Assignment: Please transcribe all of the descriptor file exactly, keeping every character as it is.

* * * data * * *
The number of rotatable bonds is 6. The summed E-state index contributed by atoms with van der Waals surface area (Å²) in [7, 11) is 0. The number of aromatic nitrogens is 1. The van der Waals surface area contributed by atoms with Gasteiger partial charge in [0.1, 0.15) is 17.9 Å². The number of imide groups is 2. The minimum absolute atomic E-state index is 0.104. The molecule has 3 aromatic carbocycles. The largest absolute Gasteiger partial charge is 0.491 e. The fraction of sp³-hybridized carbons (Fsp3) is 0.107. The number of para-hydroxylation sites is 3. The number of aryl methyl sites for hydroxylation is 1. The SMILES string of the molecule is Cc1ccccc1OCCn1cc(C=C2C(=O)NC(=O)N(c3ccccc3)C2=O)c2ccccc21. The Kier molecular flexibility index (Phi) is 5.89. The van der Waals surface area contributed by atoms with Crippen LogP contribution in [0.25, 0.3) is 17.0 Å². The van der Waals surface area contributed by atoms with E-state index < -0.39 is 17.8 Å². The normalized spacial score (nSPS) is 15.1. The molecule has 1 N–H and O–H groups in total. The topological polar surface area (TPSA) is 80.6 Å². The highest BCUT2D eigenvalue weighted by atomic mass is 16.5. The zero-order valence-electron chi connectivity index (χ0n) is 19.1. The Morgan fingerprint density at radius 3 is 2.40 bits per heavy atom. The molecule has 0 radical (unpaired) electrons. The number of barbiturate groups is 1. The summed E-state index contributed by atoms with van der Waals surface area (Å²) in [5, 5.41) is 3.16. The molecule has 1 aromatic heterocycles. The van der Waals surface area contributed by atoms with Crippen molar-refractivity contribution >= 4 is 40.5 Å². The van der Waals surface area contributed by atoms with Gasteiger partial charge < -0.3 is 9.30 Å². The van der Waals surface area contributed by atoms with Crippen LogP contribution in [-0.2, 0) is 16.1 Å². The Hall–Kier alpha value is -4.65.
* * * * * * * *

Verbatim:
The number of rotatable bonds is 6. The summed E-state index contributed by atoms with van der Waals surface area (Å²) in [7, 11) is 0. The number of aromatic nitrogens is 1. The van der Waals surface area contributed by atoms with Gasteiger partial charge in [0.1, 0.15) is 17.9 Å². The number of imide groups is 2. The minimum absolute atomic E-state index is 0.104. The molecule has 3 aromatic carbocycles. The largest absolute Gasteiger partial charge is 0.491 e. The fraction of sp³-hybridized carbons (Fsp3) is 0.107. The number of para-hydroxylation sites is 3. The number of aryl methyl sites for hydroxylation is 1. The SMILES string of the molecule is Cc1ccccc1OCCn1cc(C=C2C(=O)NC(=O)N(c3ccccc3)C2=O)c2ccccc21. The Kier molecular flexibility index (Phi) is 5.89. The van der Waals surface area contributed by atoms with Crippen LogP contribution in [0.25, 0.3) is 17.0 Å². The van der Waals surface area contributed by atoms with E-state index < -0.39 is 17.8 Å². The normalized spacial score (nSPS) is 15.1. The molecule has 1 N–H and O–H groups in total. The topological polar surface area (TPSA) is 80.6 Å². The highest BCUT2D eigenvalue weighted by atomic mass is 16.5. The zero-order valence-electron chi connectivity index (χ0n) is 19.1. The Morgan fingerprint density at radius 3 is 2.40 bits per heavy atom. The molecule has 0 radical (unpaired) electrons. The number of barbiturate groups is 1. The summed E-state index contributed by atoms with van der Waals surface area (Å²) in [5, 5.41) is 3.16. The molecule has 1 aromatic heterocycles. The van der Waals surface area contributed by atoms with Crippen molar-refractivity contribution >= 4 is 40.5 Å². The van der Waals surface area contributed by atoms with Gasteiger partial charge < -0.3 is 9.30 Å². The van der Waals surface area contributed by atoms with Crippen LogP contribution in [-0.2, 0) is 16.1 Å². The Hall–Kier alpha value is -4.65.